While on campus, we noticed something different about the Oldenburg Sculpture.A safety pin has been added by art student Jeremy Jirsa."I thought it would be a good opportunity to use the safety pin as a representation to bring our city together," said Jirsa, Penn student.(source)
There is a historical precedent at least older Dutch and Norwegians will recognise.
the "Europeanization" of our universities...? (Similarly, the alt-right is an import...)
Hey, hyphen: -Ndash: -Mdash: -- The post editor substitute dashes.
(Of course, these are the same people who are always pissed..
You mean like the ones that were pissed for eight years with Obama.... undefined
Quote from: midnight raccoon on 2016-11-16, 18:44:55You mean like the ones that were pissed for eight years with Obama.... undefined You mean Osama O'bama my Muslim-Irish president?
Now we get crybaby Republicans all upset because Dems are using their first amendment rights on Trump.
"Rather they are educational institutions optimised -- not for profit like in the US, given that they are public, but -- for maximum throughput. Get the most students their business-friendly education fastest with the least amount of fuss."I'm sure you don't make things up, so where did you get this information from, King Fortinbras of Norway.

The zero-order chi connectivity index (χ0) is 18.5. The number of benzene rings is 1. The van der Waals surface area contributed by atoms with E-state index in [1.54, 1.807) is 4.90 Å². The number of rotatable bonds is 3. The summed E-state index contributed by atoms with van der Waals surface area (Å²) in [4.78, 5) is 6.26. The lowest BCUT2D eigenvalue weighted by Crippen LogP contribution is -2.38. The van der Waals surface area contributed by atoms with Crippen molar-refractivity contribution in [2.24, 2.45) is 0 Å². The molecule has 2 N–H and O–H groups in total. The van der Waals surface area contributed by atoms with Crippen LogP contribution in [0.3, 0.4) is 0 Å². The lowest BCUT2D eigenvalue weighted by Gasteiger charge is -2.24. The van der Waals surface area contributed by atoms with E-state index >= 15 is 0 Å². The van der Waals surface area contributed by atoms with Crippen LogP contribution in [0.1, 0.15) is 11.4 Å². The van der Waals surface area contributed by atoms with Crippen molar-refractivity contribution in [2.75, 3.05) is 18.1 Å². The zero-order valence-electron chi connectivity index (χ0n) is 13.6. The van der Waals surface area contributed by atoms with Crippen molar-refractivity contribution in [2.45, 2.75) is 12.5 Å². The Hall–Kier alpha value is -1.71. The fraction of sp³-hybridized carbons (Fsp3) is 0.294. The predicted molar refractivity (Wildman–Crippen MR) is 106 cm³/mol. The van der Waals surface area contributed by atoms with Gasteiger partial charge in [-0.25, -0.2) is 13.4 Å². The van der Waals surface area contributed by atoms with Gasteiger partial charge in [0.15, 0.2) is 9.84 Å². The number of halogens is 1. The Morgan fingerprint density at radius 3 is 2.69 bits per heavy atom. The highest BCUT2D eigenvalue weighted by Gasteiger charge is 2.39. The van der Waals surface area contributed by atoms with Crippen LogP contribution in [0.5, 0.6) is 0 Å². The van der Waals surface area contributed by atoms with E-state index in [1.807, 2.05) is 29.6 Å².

My book exposed a grubby secret of American higher education: that the rich buy their under-achieving children's way into elite universities with massive, tax-deductible donations. It reported that New Jersey real estate developer Charles Kushner had pledged $2.5 million to Harvard University in 1998, not long before his son Jared was admitted to the prestigious Ivy League school. At the time, Harvard accepted about one of every nine applicants. (Nowadays, it only takes one out of twenty.)I also quoted administrators at Jared's high school, who described him as a less than stellar student and expressed dismay at Harvard's decision."There was no way anybody in the administrative office of the school thought he would on the merits get into Harvard," a former official at The Frisch School in Paramus, New Jersey, told me. "His GPA did not warrant it, his SAT scores did not warrant it. We thought for sure, there was no way this was going to happen. Then, lo and behold, Jared was accepted. It was a little bit disappointing because there were at the time other kids we thought should really get in on the merits, and they did not.
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